story and photos by Ryan Saylor
For the first time in seven years, the Democratic Party of Arkansas on Saturday (Sept. 14) held their quarterly state committee meeting in Northwest Arkansas. The meeting, held at the Northwest Arkansas Convention Center in Springdale reflected on the past while also looking to the future with the election of Vincent Insalaco as DPA chairman, replacing Will Bond as the party looks to the 2014 general election.
In accepting the chairmanship, Insalaco was clear that he was planning on giving Republicans the fight of their lives as Democrats fight to regain control of the General Assembly, which the Republican Party won control of during last year's election for the first time since Reconstruction.
"They haven't won by talking about social security. They haven't won by talking about Medicare or Medicaid. And if we allow them to do it again it's our own fault, and I'm not going to have anything to do with that," he said.
Insalaco said the key to a Democratic victory next year will be localizing the elections to issues being faced by citizens and communities across Arkansas, not talking points handed down from out of state interests in Washington, D.C.
He also said that he fully expects outside interests to attempt to buy the election for Republican candidates.
"We also have to recognize that we're going to get outspent, a lot, and not by money from Arkansans. Do you honestly think all that money's coming in here from Washington because they give a damn about our people? We have got to collectively recognize that this is going to be a battle and it's going to require a huge ground game."
Speaking about his time as chairman, Bond said that he was proud of his time as chairman, marking a little over two years in the top job.
Bond recalled taking the job with a lot less experience than Insalaco, who has been involved with Democratic politics for decades. But he despite his lack of experience compared to other chairmen past and now present, he was able to lead the party to a smaller loss in 2012 than was experienced with what was known as the Republican wave of 2010. Something he said was due to the hard work of the DPA staff.
"It takes a tremendous amount of personal commitment and they're all underpaid and they're all over worked and my thanks goes to them. … thank you," he told the staff and members of the parties as he began to choke up.
This morning's meeting also saw many political speeches, including one by former U.S. Rep. Mike Ross, D-Prescott, a candidate for governor who is started to come out even harder against presumed Republican nominee Asa Hutchinson, a former 3rd District Congressman and a former undersecretary of Homeland Security during the administration of President George W. Bush.
The attacks this morning attacked what Ross said were Hutchinson's "flip flops" on several different issues.
"We don't need a governor who's going to take us backward. We don't need a governor who's going to flip flop on issues. Asa has already flip flopped on the private option, on taxes, on minimum wage. If you think about it, it's a good thing that he spells his name A-S-A frontward and backward because he flips flops so much," Ross said to a raucous crowd.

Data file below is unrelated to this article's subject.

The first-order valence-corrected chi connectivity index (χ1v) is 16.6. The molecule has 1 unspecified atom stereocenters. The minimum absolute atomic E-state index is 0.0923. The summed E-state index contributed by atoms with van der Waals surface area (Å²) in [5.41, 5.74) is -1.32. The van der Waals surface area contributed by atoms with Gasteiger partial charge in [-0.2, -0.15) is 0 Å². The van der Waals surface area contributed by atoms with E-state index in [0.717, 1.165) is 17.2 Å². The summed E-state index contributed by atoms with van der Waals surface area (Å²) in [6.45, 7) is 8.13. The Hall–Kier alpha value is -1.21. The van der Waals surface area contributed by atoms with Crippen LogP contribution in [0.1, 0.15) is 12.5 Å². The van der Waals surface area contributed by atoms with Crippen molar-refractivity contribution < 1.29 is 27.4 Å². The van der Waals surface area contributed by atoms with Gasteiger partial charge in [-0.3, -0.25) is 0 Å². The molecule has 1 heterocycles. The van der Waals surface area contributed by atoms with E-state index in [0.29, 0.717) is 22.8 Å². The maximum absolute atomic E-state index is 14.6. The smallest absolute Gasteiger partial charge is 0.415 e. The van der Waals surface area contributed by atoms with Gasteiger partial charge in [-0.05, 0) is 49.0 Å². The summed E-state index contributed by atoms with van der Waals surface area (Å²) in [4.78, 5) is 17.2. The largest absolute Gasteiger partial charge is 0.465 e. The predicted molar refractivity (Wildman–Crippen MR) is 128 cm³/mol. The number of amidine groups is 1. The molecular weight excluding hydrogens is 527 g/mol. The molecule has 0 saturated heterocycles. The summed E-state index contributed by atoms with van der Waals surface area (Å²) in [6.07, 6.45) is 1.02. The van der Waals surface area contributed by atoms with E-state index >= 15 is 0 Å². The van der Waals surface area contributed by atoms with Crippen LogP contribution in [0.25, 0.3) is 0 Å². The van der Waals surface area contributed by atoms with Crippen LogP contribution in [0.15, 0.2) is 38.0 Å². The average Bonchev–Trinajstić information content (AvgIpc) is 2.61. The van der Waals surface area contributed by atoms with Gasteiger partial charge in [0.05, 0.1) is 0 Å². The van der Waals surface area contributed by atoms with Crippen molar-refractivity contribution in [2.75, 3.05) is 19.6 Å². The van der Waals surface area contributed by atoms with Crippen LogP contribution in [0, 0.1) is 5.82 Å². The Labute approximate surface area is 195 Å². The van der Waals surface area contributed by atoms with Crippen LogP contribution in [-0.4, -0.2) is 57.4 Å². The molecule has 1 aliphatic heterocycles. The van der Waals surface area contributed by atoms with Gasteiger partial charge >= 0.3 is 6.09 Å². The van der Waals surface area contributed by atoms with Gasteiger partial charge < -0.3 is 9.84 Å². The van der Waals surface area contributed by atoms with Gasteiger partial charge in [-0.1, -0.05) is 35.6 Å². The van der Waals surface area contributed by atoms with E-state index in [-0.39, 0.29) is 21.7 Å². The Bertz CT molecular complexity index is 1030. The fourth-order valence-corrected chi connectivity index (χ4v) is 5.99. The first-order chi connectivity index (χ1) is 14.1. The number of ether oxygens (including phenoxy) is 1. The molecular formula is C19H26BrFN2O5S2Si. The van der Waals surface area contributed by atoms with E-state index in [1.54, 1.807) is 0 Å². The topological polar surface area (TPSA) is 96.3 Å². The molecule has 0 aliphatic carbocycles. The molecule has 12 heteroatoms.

Following the state committee meeting in Springdale and the Razorback-Southern Mississippi football game in Fayetteville, many of the candidates for statewide Democratic office made their way to the tiny town of Little Flock in Benton County for the annual Democratic picnic, which Benton County Democratic Central Committee Chairman Mike Brown said was in its 47th year.
The event gave candidates a chance to meet personally with constituents in a county many consider safe Republican territory, an assumption Brown took challenged.
"We had more votes for Mike Beebe than any other county except Pulaski County, so there are a lot of Democrats up here but the population has grown," he said, adding that the influx of vendors and others from out of state working at Walmart and their vendors should continue to alter the political makeup of Benton County.
One of the candidates to meet with voters was Rep. Nate Steel, D-Nashville, the presumed Democratic nominee for attorney general. Steel said the position of attorney general is one that he viewed as a more non-partisan position, working for all Arkansans instead of for a single group.
"I'm certainly proud to be a Democrat, but I've worked across the aisle a lot during my legislative time and I've always prided myself on doing what I think is right regardless of what party leaders or the politics of the situation may be," he said.
He said it also takes someone who can call "balls and strikes" when you see them regardless of what the politics may be.
Highway Commissioner John Burkhalter, who is the presumed nominee for lieutenant governor, said he was concerned about current ethics issues facing Lt. Gov. Mark Darr, who dropped out of the race for Congress in the 4th District after only 17 days following revelations first made public by the blue Blue Hog Report which highlighted questionable spending by Darr's 2010 campaign for the office, including clothes purchases labeled as "supplies."
Burkhalter said that the Ethics Commission should have the ability to do more auditing, instead of relying on the current complaint-driven model.
"I think it would give us the opportunity to find issues and problems and possible patterns of abuse early on instead of later. And I think it's extremely important for anyone that serves the public that they need to have extremely high ethics," he said. "I think people make mistakes. Legitimate mistakes. But repeated violations, repeated issues. We need the ability to audit that and improve on this system."